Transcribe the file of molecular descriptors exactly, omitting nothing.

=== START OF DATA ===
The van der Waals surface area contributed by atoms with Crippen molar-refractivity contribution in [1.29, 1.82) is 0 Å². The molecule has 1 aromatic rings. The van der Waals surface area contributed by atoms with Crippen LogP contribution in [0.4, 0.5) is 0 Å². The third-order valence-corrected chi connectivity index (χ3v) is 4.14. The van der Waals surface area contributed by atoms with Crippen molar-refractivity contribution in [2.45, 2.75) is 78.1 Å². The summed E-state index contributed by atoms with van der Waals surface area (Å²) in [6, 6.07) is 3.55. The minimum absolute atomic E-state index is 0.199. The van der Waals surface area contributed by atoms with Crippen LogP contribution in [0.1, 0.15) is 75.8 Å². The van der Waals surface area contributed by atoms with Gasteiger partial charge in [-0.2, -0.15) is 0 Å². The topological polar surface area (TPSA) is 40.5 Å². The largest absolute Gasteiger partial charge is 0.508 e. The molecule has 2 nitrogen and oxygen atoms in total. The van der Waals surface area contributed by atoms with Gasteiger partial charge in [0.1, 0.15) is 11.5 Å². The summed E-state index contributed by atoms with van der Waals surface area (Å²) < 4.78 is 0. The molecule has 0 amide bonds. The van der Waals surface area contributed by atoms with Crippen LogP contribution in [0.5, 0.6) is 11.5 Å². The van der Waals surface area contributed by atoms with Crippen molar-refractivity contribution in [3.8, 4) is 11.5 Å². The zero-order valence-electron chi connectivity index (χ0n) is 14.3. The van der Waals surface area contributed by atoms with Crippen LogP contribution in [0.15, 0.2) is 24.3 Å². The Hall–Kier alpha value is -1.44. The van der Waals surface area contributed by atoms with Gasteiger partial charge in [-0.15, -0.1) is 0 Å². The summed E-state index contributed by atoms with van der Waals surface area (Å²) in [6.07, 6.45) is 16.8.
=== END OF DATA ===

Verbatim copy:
The van der Waals surface area contributed by atoms with Crippen molar-refractivity contribution in [1.29, 1.82) is 0 Å². The molecule has 1 aromatic rings. The van der Waals surface area contributed by atoms with Crippen LogP contribution in [0.4, 0.5) is 0 Å². The third-order valence-corrected chi connectivity index (χ3v) is 4.14. The van der Waals surface area contributed by atoms with Crippen molar-refractivity contribution in [2.45, 2.75) is 78.1 Å². The summed E-state index contributed by atoms with van der Waals surface area (Å²) in [6, 6.07) is 3.55. The minimum absolute atomic E-state index is 0.199. The van der Waals surface area contributed by atoms with Crippen LogP contribution in [0.1, 0.15) is 75.8 Å². The van der Waals surface area contributed by atoms with Gasteiger partial charge in [-0.2, -0.15) is 0 Å². The topological polar surface area (TPSA) is 40.5 Å². The largest absolute Gasteiger partial charge is 0.508 e. The molecule has 2 nitrogen and oxygen atoms in total. The van der Waals surface area contributed by atoms with Gasteiger partial charge in [0.1, 0.15) is 11.5 Å². The summed E-state index contributed by atoms with van der Waals surface area (Å²) < 4.78 is 0. The molecule has 0 amide bonds. The van der Waals surface area contributed by atoms with Crippen LogP contribution in [0.5, 0.6) is 11.5 Å². The van der Waals surface area contributed by atoms with Crippen molar-refractivity contribution in [3.8, 4) is 11.5 Å². The zero-order valence-electron chi connectivity index (χ0n) is 14.3. The van der Waals surface area contributed by atoms with Crippen LogP contribution in [0.15, 0.2) is 24.3 Å². The Hall–Kier alpha value is -1.44. The van der Waals surface area contributed by atoms with Gasteiger partial charge in [-0.15, -0.1) is 0 Å². The summed E-state index contributed by atoms with van der Waals surface area (Å²) in [6.07, 6.45) is 16.8.